Escape From New York: As the Transit System Deteriorates, Is Our Region Losing Its Edge?

Image: Joseph Cutrufo/TSTC

New York City is often called the “Greatest City in the World.” It is a city where people from all over the world come to live because of its rich culture and access to opportunity.

But culture and opportunity come with a cost. Seven years ago, The Onion ran a piece lamenting the downsides of living in New York City and satirizing a mass exodus from the five boroughs. It was a joke, of course, but there is always some truth to satire. Housing costs are sky high. Commercial rents are also high. But New York City has something that no other major American city can offer: a fast, efficient rapid transit network that operates 24 hours a day and provides service throughout the city, along with the nation’s most comprehensive regional rail network, which connects suburbs and secondary urban centers with the central business district.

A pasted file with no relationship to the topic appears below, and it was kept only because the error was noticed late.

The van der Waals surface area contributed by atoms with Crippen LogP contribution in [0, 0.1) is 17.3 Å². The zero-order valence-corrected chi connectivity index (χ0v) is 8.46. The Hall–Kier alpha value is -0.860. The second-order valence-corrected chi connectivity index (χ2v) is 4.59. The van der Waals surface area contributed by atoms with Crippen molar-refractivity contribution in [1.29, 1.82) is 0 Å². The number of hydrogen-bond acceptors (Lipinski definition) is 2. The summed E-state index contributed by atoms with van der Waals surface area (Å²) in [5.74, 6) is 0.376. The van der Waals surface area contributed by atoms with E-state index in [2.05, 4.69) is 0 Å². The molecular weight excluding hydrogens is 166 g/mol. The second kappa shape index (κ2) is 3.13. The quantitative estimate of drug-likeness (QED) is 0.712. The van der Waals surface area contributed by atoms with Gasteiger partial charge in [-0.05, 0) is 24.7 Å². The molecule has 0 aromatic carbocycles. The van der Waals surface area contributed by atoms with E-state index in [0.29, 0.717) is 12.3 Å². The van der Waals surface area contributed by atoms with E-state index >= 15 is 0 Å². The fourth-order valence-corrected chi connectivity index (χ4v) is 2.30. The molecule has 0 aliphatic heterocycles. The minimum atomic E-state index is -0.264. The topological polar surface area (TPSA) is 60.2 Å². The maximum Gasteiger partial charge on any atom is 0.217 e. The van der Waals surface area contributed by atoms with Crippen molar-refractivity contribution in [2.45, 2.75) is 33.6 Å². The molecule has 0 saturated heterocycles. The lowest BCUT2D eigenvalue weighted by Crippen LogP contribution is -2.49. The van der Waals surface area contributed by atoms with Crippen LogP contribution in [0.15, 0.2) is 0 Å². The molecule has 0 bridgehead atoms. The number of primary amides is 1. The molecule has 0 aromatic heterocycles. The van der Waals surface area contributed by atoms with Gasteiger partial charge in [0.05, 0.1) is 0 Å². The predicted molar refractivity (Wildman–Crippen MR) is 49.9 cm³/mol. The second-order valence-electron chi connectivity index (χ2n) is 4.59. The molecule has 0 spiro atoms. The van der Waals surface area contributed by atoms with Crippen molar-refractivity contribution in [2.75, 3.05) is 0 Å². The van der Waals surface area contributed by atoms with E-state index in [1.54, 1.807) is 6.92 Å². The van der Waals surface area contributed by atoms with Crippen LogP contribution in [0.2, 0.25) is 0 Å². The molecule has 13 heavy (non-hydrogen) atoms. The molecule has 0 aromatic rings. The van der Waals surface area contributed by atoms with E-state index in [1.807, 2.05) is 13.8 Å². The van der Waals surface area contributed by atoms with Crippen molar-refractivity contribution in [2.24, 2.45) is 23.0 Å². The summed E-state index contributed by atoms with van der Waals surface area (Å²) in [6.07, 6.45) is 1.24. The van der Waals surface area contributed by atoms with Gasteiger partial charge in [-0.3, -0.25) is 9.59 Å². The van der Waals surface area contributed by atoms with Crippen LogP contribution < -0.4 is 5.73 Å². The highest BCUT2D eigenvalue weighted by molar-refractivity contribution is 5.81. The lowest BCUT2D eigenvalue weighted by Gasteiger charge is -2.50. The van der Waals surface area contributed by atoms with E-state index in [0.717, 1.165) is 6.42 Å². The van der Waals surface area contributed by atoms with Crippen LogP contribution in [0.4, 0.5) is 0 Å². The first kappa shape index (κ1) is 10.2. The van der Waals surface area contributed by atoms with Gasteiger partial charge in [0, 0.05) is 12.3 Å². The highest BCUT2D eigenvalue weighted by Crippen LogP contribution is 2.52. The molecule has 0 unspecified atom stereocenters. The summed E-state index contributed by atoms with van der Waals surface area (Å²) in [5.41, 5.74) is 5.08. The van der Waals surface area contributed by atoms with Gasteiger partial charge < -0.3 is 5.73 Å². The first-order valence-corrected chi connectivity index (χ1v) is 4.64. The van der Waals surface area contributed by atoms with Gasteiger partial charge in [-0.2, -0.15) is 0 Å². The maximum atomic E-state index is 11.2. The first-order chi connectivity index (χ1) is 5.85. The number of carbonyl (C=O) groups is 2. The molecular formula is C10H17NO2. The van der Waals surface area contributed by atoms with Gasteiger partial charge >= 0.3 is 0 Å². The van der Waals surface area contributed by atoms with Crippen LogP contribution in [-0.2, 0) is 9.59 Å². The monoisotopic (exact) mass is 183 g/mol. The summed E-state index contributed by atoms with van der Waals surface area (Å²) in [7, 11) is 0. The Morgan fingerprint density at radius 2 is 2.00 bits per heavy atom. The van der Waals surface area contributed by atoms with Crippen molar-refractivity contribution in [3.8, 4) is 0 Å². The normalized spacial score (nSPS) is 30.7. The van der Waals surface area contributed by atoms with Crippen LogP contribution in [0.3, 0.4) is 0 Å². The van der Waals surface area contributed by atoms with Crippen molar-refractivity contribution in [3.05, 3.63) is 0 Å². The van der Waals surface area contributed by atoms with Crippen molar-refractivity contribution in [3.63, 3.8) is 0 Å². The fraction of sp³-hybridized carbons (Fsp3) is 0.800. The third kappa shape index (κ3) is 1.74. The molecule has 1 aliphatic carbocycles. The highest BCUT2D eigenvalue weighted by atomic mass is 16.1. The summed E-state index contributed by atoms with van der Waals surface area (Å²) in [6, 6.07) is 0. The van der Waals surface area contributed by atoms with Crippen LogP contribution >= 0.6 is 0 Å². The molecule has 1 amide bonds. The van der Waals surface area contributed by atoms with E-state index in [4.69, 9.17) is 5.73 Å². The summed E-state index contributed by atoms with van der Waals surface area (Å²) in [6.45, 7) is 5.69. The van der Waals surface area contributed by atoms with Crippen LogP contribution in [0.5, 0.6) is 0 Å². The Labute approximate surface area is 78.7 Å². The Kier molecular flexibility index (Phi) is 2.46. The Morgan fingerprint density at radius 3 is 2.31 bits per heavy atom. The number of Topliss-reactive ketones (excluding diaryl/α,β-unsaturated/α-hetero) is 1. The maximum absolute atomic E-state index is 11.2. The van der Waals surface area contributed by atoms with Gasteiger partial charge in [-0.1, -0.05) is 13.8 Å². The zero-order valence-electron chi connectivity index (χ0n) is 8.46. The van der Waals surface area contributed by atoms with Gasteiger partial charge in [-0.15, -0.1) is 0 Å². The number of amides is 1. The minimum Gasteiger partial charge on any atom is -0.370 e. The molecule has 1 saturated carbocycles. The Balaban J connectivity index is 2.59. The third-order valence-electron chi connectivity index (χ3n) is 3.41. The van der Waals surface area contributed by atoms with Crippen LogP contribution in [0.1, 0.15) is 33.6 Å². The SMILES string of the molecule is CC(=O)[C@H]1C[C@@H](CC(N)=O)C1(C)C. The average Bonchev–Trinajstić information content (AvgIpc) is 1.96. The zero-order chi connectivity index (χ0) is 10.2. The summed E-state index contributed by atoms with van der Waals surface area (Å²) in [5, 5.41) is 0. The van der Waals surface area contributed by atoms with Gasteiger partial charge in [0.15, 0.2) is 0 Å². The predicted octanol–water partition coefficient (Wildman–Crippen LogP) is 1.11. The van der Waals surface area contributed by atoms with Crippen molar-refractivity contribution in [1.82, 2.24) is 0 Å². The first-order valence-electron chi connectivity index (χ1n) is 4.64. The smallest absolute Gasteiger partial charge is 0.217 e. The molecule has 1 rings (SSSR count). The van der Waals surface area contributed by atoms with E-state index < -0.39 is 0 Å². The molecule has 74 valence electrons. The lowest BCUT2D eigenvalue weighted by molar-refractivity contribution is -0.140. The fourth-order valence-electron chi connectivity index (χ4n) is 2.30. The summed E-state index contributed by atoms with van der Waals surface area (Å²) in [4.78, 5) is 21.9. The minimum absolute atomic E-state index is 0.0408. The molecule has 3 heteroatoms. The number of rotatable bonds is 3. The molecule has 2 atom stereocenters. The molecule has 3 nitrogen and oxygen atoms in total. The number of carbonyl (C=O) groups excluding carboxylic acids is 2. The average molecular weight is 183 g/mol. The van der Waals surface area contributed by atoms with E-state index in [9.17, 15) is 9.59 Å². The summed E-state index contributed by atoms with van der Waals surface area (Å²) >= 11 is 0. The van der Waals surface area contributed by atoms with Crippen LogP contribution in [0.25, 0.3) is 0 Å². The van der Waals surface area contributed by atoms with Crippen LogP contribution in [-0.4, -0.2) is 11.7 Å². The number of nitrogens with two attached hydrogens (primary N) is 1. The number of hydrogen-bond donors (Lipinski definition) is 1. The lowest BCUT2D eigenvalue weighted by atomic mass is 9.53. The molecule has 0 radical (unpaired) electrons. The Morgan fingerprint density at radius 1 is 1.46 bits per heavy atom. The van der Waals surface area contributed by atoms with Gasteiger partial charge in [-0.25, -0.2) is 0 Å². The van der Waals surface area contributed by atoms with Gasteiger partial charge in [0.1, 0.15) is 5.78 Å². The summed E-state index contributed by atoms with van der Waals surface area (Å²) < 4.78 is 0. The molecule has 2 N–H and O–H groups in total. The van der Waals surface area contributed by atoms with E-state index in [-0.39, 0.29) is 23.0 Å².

As the transit system continues to show the signs of continual under-investment, we have to wonder whether we’ve reached the point where the city’s transit infrastructure is becoming more of a liability than an asset. A vast, well-functioning mass transit network should be what sets New York apart from other major metro areas. But with the deteriorating conditions we’ve seen across the system in the last several months, is our transportation infrastructure as likely to repel people and investment as much as it attracts?

With such an unbelievably long backlog of transit needs and a system that can barely handle the daily demands of a morning or evening commute, it seems a crisis is brewing — one that could have a seriously detrimental impact on the city and the region.

Bad Moon Rising